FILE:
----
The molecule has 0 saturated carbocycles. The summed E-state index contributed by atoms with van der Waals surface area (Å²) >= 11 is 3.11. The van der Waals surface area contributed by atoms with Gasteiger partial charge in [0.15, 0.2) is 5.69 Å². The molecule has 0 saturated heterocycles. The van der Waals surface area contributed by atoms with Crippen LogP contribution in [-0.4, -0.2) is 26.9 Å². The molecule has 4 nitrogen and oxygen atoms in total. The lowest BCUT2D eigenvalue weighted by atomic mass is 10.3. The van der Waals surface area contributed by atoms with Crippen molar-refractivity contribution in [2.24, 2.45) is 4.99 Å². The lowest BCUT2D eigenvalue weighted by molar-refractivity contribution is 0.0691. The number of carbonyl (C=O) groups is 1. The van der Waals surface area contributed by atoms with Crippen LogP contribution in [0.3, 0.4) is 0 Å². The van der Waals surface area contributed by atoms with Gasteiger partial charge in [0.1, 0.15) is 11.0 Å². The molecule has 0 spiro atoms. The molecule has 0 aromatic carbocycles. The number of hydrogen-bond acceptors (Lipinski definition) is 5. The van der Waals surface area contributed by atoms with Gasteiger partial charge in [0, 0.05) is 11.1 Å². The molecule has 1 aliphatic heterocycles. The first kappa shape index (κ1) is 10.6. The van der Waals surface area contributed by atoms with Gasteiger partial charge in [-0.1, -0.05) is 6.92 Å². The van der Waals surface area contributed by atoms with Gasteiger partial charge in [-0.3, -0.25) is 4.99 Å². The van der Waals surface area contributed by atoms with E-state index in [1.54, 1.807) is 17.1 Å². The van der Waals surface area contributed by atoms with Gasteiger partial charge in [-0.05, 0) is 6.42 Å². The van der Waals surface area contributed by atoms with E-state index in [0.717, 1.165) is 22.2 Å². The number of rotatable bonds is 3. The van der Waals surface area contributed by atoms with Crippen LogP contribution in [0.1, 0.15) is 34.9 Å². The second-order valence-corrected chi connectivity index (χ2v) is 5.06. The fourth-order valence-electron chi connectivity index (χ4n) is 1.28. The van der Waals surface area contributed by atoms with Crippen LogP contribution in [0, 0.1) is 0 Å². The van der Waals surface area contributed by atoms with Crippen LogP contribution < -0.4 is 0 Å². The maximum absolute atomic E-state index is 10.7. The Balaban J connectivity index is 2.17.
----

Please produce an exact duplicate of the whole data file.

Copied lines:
The molecule has 0 saturated carbocycles. The summed E-state index contributed by atoms with van der Waals surface area (Å²) >= 11 is 3.11. The van der Waals surface area contributed by atoms with Gasteiger partial charge in [0.15, 0.2) is 5.69 Å². The molecule has 0 saturated heterocycles. The van der Waals surface area contributed by atoms with Crippen LogP contribution in [-0.4, -0.2) is 26.9 Å². The molecule has 4 nitrogen and oxygen atoms in total. The lowest BCUT2D eigenvalue weighted by atomic mass is 10.3. The van der Waals surface area contributed by atoms with Crippen molar-refractivity contribution in [2.24, 2.45) is 4.99 Å². The lowest BCUT2D eigenvalue weighted by molar-refractivity contribution is 0.0691. The number of carbonyl (C=O) groups is 1. The van der Waals surface area contributed by atoms with Crippen LogP contribution in [0.3, 0.4) is 0 Å². The van der Waals surface area contributed by atoms with Gasteiger partial charge in [0.1, 0.15) is 11.0 Å². The molecule has 0 spiro atoms. The molecule has 0 aromatic carbocycles. The number of hydrogen-bond acceptors (Lipinski definition) is 5. The van der Waals surface area contributed by atoms with Gasteiger partial charge in [0, 0.05) is 11.1 Å². The molecule has 1 aliphatic heterocycles. The first kappa shape index (κ1) is 10.6. The van der Waals surface area contributed by atoms with Gasteiger partial charge in [-0.1, -0.05) is 6.92 Å². The van der Waals surface area contributed by atoms with Gasteiger partial charge in [-0.3, -0.25) is 4.99 Å². The van der Waals surface area contributed by atoms with E-state index in [1.54, 1.807) is 17.1 Å². The van der Waals surface area contributed by atoms with Gasteiger partial charge in [-0.05, 0) is 6.42 Å². The van der Waals surface area contributed by atoms with E-state index in [0.717, 1.165) is 22.2 Å². The number of rotatable bonds is 3. The van der Waals surface area contributed by atoms with Crippen LogP contribution in [0.1, 0.15) is 34.9 Å². The second-order valence-corrected chi connectivity index (χ2v) is 5.06. The fourth-order valence-electron chi connectivity index (χ4n) is 1.28. The van der Waals surface area contributed by atoms with Crippen LogP contribution in [0, 0.1) is 0 Å². The van der Waals surface area contributed by atoms with Crippen LogP contribution < -0.4 is 0 Å². The maximum absolute atomic E-state index is 10.7. The Balaban J connectivity index is 2.17.